Tillage is a tool for managing many things that can go wrong on a given field. It breaks compaction (if done at the right soil moisture), improves drainage (again if done at the right soil moisture), and manages inoculum loads from residue borne insects and pathogens that impact corn, soybean, and wheat. Just like pesticides and fertilizers – too much tillage also can bring another set of problems, a compacted plow layer, but more importantly, soil erosion. With any agronomic practice, including tillage, there are benefits and drawbacks.
Below is a list of potential problems associated with no-till fields.
High levels of disease from pathogens that survive on and in crop residue: This year in 2016, we have had outbreaks of a number of pathogens that cause ear molds and leaf blights on corn, leaf spots and seed rots on soybean. The likes of what we have not seen for some time. All of these pathogens will overwinter during the 2017 cycle – so they will be ready to go and infect next season’s crop – the higher the inoculum the more disease that the 2017 season will see.
Similar to pathogens, insects can also survive on and in crop residue. Some of the top culprits are true armyworm (which like the grassy weeds and cover like rye), and fall armyworm (which prefer broadleaf weeds). The populations of caterpillars are usually tough to predict since they are migratory and their presence in the spring depends on flight patterns. In addition, higher slug populations are often associated with fields that have a lot of residue. Some of these issues in no-till fields could be controlled by appropriate weed management and good spring scouting.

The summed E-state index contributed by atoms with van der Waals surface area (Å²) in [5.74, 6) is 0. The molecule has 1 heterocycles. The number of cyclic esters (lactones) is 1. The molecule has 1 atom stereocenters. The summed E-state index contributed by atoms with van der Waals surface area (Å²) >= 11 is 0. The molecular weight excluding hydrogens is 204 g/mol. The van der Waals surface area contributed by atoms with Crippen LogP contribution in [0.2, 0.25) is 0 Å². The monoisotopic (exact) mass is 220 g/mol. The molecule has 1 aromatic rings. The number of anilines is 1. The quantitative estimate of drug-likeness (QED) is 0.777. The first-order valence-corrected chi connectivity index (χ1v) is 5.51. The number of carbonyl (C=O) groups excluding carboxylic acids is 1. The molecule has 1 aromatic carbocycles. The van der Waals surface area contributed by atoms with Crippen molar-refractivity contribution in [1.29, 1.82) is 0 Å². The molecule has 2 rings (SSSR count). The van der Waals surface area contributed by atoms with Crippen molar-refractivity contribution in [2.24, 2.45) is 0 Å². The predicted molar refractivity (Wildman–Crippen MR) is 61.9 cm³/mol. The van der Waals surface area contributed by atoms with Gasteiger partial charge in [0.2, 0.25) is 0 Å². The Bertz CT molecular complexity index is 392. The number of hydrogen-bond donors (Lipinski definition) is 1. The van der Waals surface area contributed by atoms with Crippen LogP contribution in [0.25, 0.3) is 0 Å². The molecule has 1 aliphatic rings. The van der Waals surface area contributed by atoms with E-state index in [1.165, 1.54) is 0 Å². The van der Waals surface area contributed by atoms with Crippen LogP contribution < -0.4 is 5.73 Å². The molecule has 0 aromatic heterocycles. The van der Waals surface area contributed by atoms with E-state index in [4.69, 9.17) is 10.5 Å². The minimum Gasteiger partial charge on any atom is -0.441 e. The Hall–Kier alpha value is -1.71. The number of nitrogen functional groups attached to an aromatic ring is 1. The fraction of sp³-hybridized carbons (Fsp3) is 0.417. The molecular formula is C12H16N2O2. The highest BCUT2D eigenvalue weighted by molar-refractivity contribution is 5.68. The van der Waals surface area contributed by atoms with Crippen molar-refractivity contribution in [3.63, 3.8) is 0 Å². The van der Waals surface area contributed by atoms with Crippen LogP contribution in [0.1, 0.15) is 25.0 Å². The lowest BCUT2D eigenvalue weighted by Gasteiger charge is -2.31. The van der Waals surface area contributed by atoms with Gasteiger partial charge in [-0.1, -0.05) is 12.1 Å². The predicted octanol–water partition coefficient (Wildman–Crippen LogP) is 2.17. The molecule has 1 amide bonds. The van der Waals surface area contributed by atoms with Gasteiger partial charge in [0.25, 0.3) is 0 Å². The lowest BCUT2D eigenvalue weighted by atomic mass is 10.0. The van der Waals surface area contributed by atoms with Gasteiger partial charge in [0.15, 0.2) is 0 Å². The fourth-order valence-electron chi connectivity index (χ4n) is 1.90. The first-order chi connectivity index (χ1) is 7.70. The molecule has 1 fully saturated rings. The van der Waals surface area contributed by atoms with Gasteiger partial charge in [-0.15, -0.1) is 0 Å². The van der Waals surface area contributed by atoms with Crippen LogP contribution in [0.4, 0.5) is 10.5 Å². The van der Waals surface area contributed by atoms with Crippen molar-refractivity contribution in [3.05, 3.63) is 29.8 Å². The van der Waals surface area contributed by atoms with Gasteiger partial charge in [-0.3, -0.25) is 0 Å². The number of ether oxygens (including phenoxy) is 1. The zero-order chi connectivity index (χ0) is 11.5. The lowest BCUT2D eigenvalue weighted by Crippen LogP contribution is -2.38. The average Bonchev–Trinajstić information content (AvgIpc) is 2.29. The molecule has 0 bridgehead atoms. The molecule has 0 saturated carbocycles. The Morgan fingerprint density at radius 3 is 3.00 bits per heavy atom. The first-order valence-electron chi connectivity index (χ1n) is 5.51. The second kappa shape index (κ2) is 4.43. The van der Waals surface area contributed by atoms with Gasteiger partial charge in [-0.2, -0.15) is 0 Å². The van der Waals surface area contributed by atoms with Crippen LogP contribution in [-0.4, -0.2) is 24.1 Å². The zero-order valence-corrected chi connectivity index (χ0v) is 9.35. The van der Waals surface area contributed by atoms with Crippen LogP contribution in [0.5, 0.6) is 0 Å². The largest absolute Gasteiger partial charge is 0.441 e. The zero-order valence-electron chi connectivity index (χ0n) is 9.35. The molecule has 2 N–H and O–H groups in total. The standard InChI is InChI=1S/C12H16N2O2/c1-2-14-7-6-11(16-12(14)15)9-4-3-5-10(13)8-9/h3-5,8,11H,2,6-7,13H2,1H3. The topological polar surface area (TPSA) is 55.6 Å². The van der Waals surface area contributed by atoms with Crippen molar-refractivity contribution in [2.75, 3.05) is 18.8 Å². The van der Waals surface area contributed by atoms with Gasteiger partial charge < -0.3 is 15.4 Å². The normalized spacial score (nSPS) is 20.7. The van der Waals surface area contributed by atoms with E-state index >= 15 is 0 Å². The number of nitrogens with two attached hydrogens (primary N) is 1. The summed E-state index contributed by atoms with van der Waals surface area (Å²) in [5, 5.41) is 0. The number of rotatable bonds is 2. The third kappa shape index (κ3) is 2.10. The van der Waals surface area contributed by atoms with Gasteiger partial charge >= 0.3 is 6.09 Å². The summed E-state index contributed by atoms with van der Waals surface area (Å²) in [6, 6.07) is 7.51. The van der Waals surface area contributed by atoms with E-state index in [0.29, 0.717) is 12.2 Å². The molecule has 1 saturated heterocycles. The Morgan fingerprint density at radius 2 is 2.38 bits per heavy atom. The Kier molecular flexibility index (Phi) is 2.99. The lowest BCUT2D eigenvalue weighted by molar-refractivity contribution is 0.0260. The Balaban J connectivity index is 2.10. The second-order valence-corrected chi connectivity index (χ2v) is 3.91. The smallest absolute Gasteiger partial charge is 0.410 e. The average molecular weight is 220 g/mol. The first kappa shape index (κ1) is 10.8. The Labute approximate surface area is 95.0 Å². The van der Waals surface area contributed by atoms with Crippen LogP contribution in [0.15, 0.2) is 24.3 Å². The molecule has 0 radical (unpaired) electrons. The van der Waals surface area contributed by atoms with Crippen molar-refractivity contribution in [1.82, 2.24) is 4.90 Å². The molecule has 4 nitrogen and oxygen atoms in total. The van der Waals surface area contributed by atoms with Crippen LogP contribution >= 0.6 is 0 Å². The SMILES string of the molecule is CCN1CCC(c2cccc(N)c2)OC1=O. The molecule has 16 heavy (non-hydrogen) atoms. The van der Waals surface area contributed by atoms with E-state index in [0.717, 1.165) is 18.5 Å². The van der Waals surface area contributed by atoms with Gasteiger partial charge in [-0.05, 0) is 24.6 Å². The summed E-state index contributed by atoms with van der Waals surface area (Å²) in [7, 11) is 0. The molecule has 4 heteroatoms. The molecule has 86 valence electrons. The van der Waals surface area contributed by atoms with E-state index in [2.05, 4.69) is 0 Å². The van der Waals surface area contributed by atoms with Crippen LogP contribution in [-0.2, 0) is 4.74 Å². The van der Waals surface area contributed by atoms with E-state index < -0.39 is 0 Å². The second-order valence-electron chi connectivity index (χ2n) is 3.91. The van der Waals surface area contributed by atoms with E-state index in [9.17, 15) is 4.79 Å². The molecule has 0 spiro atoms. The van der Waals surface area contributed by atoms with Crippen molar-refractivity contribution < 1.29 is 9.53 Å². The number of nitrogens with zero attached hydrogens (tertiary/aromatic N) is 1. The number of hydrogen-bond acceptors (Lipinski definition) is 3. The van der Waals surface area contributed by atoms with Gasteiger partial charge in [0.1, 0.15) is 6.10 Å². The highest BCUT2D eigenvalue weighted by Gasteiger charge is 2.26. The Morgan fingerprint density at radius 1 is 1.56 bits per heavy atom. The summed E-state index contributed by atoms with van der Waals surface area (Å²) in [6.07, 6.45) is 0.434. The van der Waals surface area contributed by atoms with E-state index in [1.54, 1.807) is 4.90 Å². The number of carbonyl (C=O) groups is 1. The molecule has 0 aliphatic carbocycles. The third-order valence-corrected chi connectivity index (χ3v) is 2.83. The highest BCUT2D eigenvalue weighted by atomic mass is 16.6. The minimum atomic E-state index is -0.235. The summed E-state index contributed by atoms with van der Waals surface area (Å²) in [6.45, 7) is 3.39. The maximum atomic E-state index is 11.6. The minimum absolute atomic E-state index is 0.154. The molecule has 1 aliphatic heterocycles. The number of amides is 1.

Most weeds are controlled adequately in no-tillage systems with the currently available herbicide systems. Tillage can be an effective option for management of biennial and perennial weeds – primarily those that have simple root systems (e.g. deep taproots). Tillage can also help with control of perennials with creeping roots or rhizomes, but primarily when integrated with an herbicide application.
A combination of fall and spring tillage operations, or even thorough spring tillage alone, can control marestail for at least the current growing season. Tillage must completely uproot emerged marestail plants and uniformly mix the upper few inches of soil. The spring tillage should ideally occur as close to planting as possible. Be aware also that in fields where the soil seedbank is heavily infested with marestail seed, tillage can turn up seeds to the soil surface where germination and emergence is more likely.
Consider soil drainage. In poorly drained fields, tillage can help reduce yield losses from late planting. Tilled fields will warm up and dry out quicker in the spring. In well-drained fields, no-till is often a better option with many benefits including conservation of soil moisture, reduction in erosion and soil crusting, and reduction in fuel and labor. Corn response to tillage is strongly influenced by soil type and crop rotation.
No-till cropping systems are more likely to succeed on poorly drained soils (like those in Northwest Ohio) if corn follows soybean or forage legumes rather than corn or a small grain, such as wheat. On the poorly drained silty clay loam soils, where corn follows soybean or meadow, yield differences between no-till and plowed soils are reduced. Crop rotation with soybeans generally has much less effect on corn response to tillage on the well-drained silt loam. This yield advantage to growing corn following soybean is often much more pronounced when drought occurs during the growing season.